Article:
Additional technical information

Life Cycle

The Life Cycle of a product is its history, ranging from raw material origin to its end as waste. That is, from the cradle to the grave. For any product, life cycle includes all of these stages:


Sustainable development is meeting the needs of the present without compromising the resources and the needs of future generations, as stated at the Earth Summit held in 1992 in Rio de Janeiro. This definition was developed in the summit by Dr. Brundlandt within Brundlandt Commission report.

Sustainability, therefore, should consider three main aspects: economic, environmental and social.

Therefore, all these aspects must be assessed within the life cycle of any product, service, activity, etc..

Sustainability can be represented by a triangle in which are the relationships between environmental effectiveness, economic viability and social acceptability.

Life Cycle Analysis

The Analysis or Life Cycle Assessment (LCA) tool is an accounting process that evaluates a product, process or activity throughout its life cycle and is given some environmental impacts. Throughout each stage of product life cycle it quantifies the extraction and consumption of resources (material and energy) and emissions to air, water and soil.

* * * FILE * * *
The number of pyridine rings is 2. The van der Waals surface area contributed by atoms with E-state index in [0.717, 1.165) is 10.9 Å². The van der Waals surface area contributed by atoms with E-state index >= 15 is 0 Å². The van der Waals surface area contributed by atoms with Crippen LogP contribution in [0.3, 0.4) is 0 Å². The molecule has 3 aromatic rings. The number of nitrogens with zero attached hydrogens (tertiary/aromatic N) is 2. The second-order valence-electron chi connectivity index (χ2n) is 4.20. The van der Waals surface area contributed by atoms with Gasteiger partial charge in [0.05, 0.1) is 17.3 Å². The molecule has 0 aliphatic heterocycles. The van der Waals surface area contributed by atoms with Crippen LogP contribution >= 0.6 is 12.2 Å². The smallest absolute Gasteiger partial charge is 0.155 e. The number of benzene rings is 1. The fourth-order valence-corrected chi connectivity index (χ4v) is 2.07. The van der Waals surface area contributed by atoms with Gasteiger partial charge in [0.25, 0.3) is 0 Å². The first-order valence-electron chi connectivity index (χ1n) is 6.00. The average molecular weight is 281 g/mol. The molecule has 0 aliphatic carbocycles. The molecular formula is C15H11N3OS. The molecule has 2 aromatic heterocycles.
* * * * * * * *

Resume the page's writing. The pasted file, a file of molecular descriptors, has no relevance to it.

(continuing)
In the application of LCA, the methodology outlined in ISO 14040 and ISO 14044 is followed in order to study the environmental burdens associated with the studied products. This will define the objectives of the study, the functional unit, system boundaries and the working hypothesis. Then an inventory of the systems studied and the impact assessment and environmental loads are made.

Goals of the study: assess the environmental impact of different products of the daily shopping, comparing different types of packaging (size and material) and evaluating the possibility of recycling the packaging

Functional unit: is the amount of each product considered in the system (both inputs and outputs). This is defined for each particular food, depending on the method of sale, for example: 1 kg of apples, 1 liter of water, 1 loaf of bread, etc.

System boundaries: they determine which processes are included in this LCA and which processes are not taken into account.

Inventory: during processign, inputs and outputs of each stage are taken into account.

Assessment: as indicators, or categories of impact, emissions of greenhouse gases (equivalent kg CO2) and water consumption (liters) are studied.

LCA has different uses and applications. Among the main ones are:

For a given process, the LCA defines the behavior of the process life cycle stages in relation to the environment, identifies the stages of development that have the greatest environmental impact, and compares it with other similar process.

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